The current research focus has been on the mechanical properties of dental resin composites with numerous publications on fracture toughness, flexure strength and elastic modulus.  However, research addressing the mechanisms of failure is lagging.  Dental composite materials used for restorations are subjected to a harsh chemical and mechanical environment in the mouth. Acids from food, plaque-forming bacteria and ingested liquids contribute to the erosion of dental restorations. Mastication subjects the tooth and any associated fillings to a series of cyclic wear-and-tear forces.  The in vitro results indicate a decrease in mechanical properties with material aging in solutions, especially for ethanol and artificial saliva and cyclic loading (fatigue). The enzymes in saliva degrade dental composites and may enhance tooth decay.  Furthermore, dental resin composites confront a complex oral microbiological environment composed of hundreds of different strains of bacteria.  There is strong evidence to suggest that biofilm formation contributes to the chemical and mechanical degradation of dental composites. On the other hand, there is a lack of evidence to indicate that polymerization shrinkage is the primary cause of secondary decay and that micromorphological margin deterioration and clinical gap formation do not necessarily result in a higher risk for secondary decay.

Private practitioners placed 122.7 million dental resin composites in 2006.  The reasons for the failure of many of these dental restorations remain to be investigated.  Therefore, the development of new longer lasting dental resin composites is an urgent dental and orofacial health need. The use of these new materials will have a significant impact on the oral health of the US population. This Initiative will focus future research towards a better understanding of the interactions of dental resin composites and the surrounding oral environment. In concert with this priority, there will be a focus on the need to develop a new resin system for dental resin composites and on continuing to modify and improve the existing resin systems.  Importantly, what is needed is a better understanding of dental resin composites with respect to mechanical properties and the interaction with the microbial environment as related to clinical success.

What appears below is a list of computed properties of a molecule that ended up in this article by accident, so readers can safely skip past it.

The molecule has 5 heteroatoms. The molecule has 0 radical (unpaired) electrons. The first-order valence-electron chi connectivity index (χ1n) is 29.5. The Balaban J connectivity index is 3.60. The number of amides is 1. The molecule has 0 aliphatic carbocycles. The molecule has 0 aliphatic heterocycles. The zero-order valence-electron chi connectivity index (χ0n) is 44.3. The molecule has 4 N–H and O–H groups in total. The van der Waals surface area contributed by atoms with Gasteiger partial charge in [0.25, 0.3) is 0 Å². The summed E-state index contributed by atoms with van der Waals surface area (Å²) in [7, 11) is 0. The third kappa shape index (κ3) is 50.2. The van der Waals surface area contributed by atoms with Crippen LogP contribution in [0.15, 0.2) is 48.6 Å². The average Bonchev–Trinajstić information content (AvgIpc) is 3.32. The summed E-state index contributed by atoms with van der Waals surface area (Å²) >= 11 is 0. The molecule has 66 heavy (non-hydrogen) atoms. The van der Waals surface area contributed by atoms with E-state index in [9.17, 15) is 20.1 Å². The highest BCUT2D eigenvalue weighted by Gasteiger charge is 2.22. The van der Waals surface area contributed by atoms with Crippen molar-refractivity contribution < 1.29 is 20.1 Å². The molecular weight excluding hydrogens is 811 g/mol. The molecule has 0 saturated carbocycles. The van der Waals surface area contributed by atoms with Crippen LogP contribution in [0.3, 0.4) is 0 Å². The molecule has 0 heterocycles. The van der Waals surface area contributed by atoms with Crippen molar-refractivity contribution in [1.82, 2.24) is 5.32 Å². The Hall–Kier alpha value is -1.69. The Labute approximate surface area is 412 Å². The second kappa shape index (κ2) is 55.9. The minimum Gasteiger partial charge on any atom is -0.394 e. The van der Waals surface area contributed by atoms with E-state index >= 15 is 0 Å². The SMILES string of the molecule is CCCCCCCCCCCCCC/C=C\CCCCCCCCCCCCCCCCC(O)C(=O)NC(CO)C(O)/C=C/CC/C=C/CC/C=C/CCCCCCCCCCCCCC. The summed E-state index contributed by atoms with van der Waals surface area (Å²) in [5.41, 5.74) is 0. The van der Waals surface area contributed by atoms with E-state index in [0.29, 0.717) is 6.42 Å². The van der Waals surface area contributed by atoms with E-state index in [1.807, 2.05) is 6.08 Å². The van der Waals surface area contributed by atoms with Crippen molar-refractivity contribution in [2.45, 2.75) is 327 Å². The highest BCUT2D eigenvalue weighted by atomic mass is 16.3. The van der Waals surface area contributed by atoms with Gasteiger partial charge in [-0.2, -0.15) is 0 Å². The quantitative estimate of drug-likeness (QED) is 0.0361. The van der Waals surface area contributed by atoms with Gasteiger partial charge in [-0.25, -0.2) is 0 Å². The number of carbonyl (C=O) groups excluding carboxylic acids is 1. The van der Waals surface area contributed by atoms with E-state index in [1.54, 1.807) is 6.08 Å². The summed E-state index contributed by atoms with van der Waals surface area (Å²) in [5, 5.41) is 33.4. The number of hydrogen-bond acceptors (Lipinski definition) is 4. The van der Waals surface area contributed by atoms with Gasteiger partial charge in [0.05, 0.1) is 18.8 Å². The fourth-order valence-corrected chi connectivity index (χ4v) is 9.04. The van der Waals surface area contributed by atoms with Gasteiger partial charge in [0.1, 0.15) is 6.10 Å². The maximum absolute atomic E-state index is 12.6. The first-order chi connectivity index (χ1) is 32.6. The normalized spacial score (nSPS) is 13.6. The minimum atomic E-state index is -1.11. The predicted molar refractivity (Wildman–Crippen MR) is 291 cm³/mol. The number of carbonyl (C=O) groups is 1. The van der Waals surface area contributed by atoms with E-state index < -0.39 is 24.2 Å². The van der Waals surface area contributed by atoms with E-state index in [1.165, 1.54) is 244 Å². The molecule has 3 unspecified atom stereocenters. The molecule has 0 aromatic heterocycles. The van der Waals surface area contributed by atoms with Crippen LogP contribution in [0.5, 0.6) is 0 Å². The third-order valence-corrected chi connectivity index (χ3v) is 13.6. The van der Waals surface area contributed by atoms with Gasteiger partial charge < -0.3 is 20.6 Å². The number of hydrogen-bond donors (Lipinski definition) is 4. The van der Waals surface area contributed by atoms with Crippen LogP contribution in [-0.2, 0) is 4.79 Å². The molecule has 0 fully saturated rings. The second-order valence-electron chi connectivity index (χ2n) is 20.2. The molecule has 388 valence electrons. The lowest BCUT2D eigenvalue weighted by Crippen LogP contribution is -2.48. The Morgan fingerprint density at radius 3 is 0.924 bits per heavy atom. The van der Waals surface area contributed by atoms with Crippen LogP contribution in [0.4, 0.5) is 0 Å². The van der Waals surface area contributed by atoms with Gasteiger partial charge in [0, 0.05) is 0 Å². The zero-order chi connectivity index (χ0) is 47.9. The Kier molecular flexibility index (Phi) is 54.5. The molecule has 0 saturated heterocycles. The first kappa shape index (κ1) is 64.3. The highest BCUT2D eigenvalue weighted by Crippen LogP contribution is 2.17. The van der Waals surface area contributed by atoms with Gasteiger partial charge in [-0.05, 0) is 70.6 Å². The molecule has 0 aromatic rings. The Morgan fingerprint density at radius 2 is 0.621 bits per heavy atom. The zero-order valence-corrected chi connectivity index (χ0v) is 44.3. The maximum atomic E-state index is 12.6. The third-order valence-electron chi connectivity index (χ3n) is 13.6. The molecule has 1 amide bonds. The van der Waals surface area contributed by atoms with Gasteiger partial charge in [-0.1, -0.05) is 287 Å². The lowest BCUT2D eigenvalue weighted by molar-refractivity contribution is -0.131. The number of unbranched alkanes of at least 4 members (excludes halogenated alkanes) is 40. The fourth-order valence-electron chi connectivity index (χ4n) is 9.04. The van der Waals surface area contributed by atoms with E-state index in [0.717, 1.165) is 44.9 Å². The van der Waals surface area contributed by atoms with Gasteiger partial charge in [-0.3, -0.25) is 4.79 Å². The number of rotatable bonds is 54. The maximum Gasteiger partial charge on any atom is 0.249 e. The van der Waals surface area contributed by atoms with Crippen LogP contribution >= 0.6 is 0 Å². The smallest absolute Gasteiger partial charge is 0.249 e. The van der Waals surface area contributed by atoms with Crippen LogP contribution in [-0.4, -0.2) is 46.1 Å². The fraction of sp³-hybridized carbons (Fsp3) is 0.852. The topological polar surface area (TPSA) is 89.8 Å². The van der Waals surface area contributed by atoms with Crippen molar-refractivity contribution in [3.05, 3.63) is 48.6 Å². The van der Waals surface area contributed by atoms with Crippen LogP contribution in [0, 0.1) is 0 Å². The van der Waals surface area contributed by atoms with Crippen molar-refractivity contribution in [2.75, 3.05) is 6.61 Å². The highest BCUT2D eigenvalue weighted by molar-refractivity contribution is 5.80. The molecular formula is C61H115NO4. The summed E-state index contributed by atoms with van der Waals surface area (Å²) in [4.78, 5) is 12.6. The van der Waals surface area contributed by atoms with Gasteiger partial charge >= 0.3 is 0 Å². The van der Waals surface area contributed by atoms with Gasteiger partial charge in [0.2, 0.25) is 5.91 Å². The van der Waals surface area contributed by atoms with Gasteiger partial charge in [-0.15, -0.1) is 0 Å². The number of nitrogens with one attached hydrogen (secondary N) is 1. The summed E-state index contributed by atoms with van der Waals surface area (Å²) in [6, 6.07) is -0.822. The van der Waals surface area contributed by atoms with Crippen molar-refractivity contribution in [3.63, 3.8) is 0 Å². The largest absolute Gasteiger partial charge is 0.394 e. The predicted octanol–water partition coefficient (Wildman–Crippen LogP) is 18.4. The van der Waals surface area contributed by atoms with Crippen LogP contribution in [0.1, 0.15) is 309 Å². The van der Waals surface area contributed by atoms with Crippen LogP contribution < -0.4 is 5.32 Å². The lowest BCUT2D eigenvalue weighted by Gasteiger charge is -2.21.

Share This Page

GooglePlusExternal link – please review our disclaimer

LinkedInExternal link – please review our disclaimer


This page last updated: February 26, 2014